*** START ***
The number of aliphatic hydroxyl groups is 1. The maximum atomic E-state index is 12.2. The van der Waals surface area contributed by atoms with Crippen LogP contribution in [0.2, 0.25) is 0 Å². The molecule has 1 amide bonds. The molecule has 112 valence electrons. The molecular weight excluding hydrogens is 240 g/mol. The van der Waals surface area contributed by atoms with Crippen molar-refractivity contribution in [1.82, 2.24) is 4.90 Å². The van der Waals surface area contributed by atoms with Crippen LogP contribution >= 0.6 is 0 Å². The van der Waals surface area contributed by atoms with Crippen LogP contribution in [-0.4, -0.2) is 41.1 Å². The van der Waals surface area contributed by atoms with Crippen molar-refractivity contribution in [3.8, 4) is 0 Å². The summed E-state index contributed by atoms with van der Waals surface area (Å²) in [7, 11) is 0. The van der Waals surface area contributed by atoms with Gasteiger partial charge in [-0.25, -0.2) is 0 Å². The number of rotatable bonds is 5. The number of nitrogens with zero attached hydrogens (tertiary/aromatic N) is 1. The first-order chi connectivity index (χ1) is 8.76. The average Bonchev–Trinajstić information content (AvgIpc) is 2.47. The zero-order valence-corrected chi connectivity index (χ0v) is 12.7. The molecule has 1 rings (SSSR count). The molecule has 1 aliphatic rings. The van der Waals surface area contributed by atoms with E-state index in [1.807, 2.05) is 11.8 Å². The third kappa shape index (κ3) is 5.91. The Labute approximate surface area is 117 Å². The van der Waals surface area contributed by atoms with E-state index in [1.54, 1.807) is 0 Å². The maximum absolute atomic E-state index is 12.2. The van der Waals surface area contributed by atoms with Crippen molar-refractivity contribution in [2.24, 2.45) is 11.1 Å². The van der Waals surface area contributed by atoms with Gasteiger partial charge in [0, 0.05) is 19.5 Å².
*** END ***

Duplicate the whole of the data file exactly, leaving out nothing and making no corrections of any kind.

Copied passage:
The number of aliphatic hydroxyl groups is 1. The maximum atomic E-state index is 12.2. The van der Waals surface area contributed by atoms with Crippen LogP contribution in [0.2, 0.25) is 0 Å². The molecule has 1 amide bonds. The molecule has 112 valence electrons. The molecular weight excluding hydrogens is 240 g/mol. The van der Waals surface area contributed by atoms with Crippen molar-refractivity contribution in [1.82, 2.24) is 4.90 Å². The van der Waals surface area contributed by atoms with Crippen LogP contribution >= 0.6 is 0 Å². The van der Waals surface area contributed by atoms with Crippen LogP contribution in [-0.4, -0.2) is 41.1 Å². The van der Waals surface area contributed by atoms with Crippen molar-refractivity contribution in [3.8, 4) is 0 Å². The summed E-state index contributed by atoms with van der Waals surface area (Å²) in [7, 11) is 0. The van der Waals surface area contributed by atoms with Gasteiger partial charge in [-0.25, -0.2) is 0 Å². The number of rotatable bonds is 5. The number of nitrogens with zero attached hydrogens (tertiary/aromatic N) is 1. The first-order chi connectivity index (χ1) is 8.76. The average Bonchev–Trinajstić information content (AvgIpc) is 2.47. The zero-order valence-corrected chi connectivity index (χ0v) is 12.7. The molecule has 1 rings (SSSR count). The molecule has 1 aliphatic rings. The van der Waals surface area contributed by atoms with E-state index in [1.807, 2.05) is 11.8 Å². The third kappa shape index (κ3) is 5.91. The Labute approximate surface area is 117 Å². The van der Waals surface area contributed by atoms with E-state index in [1.54, 1.807) is 0 Å². The maximum absolute atomic E-state index is 12.2. The van der Waals surface area contributed by atoms with Crippen molar-refractivity contribution in [2.24, 2.45) is 11.1 Å². The van der Waals surface area contributed by atoms with Gasteiger partial charge in [0, 0.05) is 19.5 Å².